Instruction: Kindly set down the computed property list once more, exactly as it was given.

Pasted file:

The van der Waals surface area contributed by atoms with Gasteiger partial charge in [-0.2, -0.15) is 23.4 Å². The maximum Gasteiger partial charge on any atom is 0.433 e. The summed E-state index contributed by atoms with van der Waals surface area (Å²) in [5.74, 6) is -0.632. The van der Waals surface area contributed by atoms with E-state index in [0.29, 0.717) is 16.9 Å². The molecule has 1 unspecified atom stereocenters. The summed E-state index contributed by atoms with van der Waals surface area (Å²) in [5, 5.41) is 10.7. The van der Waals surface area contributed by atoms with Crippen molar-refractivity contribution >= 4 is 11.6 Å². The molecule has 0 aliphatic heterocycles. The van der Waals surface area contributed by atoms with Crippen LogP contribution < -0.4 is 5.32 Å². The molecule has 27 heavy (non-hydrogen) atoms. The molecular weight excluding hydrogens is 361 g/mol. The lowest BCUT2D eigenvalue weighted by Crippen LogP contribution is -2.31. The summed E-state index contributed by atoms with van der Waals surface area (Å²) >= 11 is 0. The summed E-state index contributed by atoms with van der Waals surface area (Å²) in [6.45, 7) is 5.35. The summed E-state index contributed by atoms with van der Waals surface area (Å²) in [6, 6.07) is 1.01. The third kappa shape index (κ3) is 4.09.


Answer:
The van der Waals surface area contributed by atoms with Gasteiger partial charge in [-0.2, -0.15) is 23.4 Å². The maximum Gasteiger partial charge on any atom is 0.433 e. The summed E-state index contributed by atoms with van der Waals surface area (Å²) in [5.74, 6) is -0.632. The van der Waals surface area contributed by atoms with E-state index in [0.29, 0.717) is 16.9 Å². The molecule has 1 unspecified atom stereocenters. The summed E-state index contributed by atoms with van der Waals surface area (Å²) in [5, 5.41) is 10.7. The van der Waals surface area contributed by atoms with Crippen molar-refractivity contribution >= 4 is 11.6 Å². The molecule has 0 aliphatic heterocycles. The van der Waals surface area contributed by atoms with Crippen LogP contribution < -0.4 is 5.32 Å². The molecule has 27 heavy (non-hydrogen) atoms. The molecular weight excluding hydrogens is 361 g/mol. The lowest BCUT2D eigenvalue weighted by Crippen LogP contribution is -2.31. The summed E-state index contributed by atoms with van der Waals surface area (Å²) >= 11 is 0. The summed E-state index contributed by atoms with van der Waals surface area (Å²) in [6.45, 7) is 5.35. The summed E-state index contributed by atoms with van der Waals surface area (Å²) in [6, 6.07) is 1.01. The third kappa shape index (κ3) is 4.09.